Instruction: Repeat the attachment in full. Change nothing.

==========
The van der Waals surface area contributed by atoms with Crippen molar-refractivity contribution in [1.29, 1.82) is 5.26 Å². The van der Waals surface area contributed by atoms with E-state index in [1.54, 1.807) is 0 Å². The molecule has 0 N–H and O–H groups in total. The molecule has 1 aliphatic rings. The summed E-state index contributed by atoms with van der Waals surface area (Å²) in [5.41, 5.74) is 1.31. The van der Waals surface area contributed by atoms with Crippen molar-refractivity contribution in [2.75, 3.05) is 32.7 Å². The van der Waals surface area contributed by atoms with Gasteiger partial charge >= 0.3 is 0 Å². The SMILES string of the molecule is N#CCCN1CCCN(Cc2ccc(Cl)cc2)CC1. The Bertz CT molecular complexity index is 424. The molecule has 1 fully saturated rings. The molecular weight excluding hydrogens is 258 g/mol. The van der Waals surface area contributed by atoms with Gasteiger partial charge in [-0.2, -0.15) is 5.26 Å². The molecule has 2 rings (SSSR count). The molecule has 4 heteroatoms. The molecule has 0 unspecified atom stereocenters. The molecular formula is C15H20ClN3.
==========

The van der Waals surface area contributed by atoms with Crippen molar-refractivity contribution in [1.29, 1.82) is 5.26 Å². The van der Waals surface area contributed by atoms with E-state index in [1.54, 1.807) is 0 Å². The molecule has 0 N–H and O–H groups in total. The molecule has 1 aliphatic rings. The summed E-state index contributed by atoms with van der Waals surface area (Å²) in [5.41, 5.74) is 1.31. The van der Waals surface area contributed by atoms with Crippen molar-refractivity contribution in [2.75, 3.05) is 32.7 Å². The van der Waals surface area contributed by atoms with Gasteiger partial charge >= 0.3 is 0 Å². The SMILES string of the molecule is N#CCCN1CCCN(Cc2ccc(Cl)cc2)CC1. The Bertz CT molecular complexity index is 424. The molecule has 1 fully saturated rings. The molecular weight excluding hydrogens is 258 g/mol. The van der Waals surface area contributed by atoms with Gasteiger partial charge in [-0.2, -0.15) is 5.26 Å². The molecule has 2 rings (SSSR count). The molecule has 4 heteroatoms. The molecule has 0 unspecified atom stereocenters. The molecular formula is C15H20ClN3.